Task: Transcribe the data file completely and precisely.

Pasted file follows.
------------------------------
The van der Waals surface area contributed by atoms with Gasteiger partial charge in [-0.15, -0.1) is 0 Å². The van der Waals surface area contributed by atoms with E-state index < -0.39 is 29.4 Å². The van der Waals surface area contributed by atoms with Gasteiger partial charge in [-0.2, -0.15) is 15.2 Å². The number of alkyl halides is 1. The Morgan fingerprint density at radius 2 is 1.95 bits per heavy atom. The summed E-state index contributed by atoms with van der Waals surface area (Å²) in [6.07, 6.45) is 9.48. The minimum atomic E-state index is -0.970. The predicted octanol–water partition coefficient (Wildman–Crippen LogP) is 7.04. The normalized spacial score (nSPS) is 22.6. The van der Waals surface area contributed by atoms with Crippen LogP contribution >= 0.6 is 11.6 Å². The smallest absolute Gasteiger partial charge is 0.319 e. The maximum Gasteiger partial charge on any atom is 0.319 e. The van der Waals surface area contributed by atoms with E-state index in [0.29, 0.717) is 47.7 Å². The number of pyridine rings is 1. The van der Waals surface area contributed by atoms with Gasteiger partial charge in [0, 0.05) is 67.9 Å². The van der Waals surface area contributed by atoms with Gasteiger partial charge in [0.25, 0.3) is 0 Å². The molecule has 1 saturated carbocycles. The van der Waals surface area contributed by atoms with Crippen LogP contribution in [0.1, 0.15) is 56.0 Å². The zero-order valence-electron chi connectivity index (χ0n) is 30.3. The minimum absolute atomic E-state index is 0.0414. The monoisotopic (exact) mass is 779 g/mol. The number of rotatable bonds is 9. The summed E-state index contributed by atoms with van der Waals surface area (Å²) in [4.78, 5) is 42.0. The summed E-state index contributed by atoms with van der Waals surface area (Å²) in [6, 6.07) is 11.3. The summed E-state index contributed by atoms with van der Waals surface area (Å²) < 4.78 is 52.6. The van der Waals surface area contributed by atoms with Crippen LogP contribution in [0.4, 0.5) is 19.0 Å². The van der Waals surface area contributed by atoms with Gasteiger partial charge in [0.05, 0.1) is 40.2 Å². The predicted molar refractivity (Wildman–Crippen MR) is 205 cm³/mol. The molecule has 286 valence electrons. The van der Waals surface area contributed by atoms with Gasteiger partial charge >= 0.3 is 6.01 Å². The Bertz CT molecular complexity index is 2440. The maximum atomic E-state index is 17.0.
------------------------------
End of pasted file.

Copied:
The van der Waals surface area contributed by atoms with Gasteiger partial charge in [-0.15, -0.1) is 0 Å². The van der Waals surface area contributed by atoms with E-state index < -0.39 is 29.4 Å². The van der Waals surface area contributed by atoms with Gasteiger partial charge in [-0.2, -0.15) is 15.2 Å². The number of alkyl halides is 1. The Morgan fingerprint density at radius 2 is 1.95 bits per heavy atom. The summed E-state index contributed by atoms with van der Waals surface area (Å²) in [6.07, 6.45) is 9.48. The minimum atomic E-state index is -0.970. The predicted octanol–water partition coefficient (Wildman–Crippen LogP) is 7.04. The normalized spacial score (nSPS) is 22.6. The van der Waals surface area contributed by atoms with Crippen LogP contribution >= 0.6 is 11.6 Å². The smallest absolute Gasteiger partial charge is 0.319 e. The maximum Gasteiger partial charge on any atom is 0.319 e. The van der Waals surface area contributed by atoms with E-state index in [0.29, 0.717) is 47.7 Å². The number of pyridine rings is 1. The van der Waals surface area contributed by atoms with Gasteiger partial charge in [0, 0.05) is 67.9 Å². The van der Waals surface area contributed by atoms with Gasteiger partial charge in [0.25, 0.3) is 0 Å². The molecule has 1 saturated carbocycles. The van der Waals surface area contributed by atoms with Crippen LogP contribution in [0.1, 0.15) is 56.0 Å². The zero-order valence-electron chi connectivity index (χ0n) is 30.3. The minimum absolute atomic E-state index is 0.0414. The monoisotopic (exact) mass is 779 g/mol. The number of rotatable bonds is 9. The summed E-state index contributed by atoms with van der Waals surface area (Å²) in [4.78, 5) is 42.0. The summed E-state index contributed by atoms with van der Waals surface area (Å²) in [6, 6.07) is 11.3. The summed E-state index contributed by atoms with van der Waals surface area (Å²) < 4.78 is 52.6. The van der Waals surface area contributed by atoms with Crippen LogP contribution in [0.4, 0.5) is 19.0 Å². The van der Waals surface area contributed by atoms with Gasteiger partial charge in [0.05, 0.1) is 40.2 Å². The predicted molar refractivity (Wildman–Crippen MR) is 205 cm³/mol. The molecule has 286 valence electrons. The van der Waals surface area contributed by atoms with Gasteiger partial charge >= 0.3 is 6.01 Å². The Bertz CT molecular complexity index is 2440. The maximum atomic E-state index is 17.0.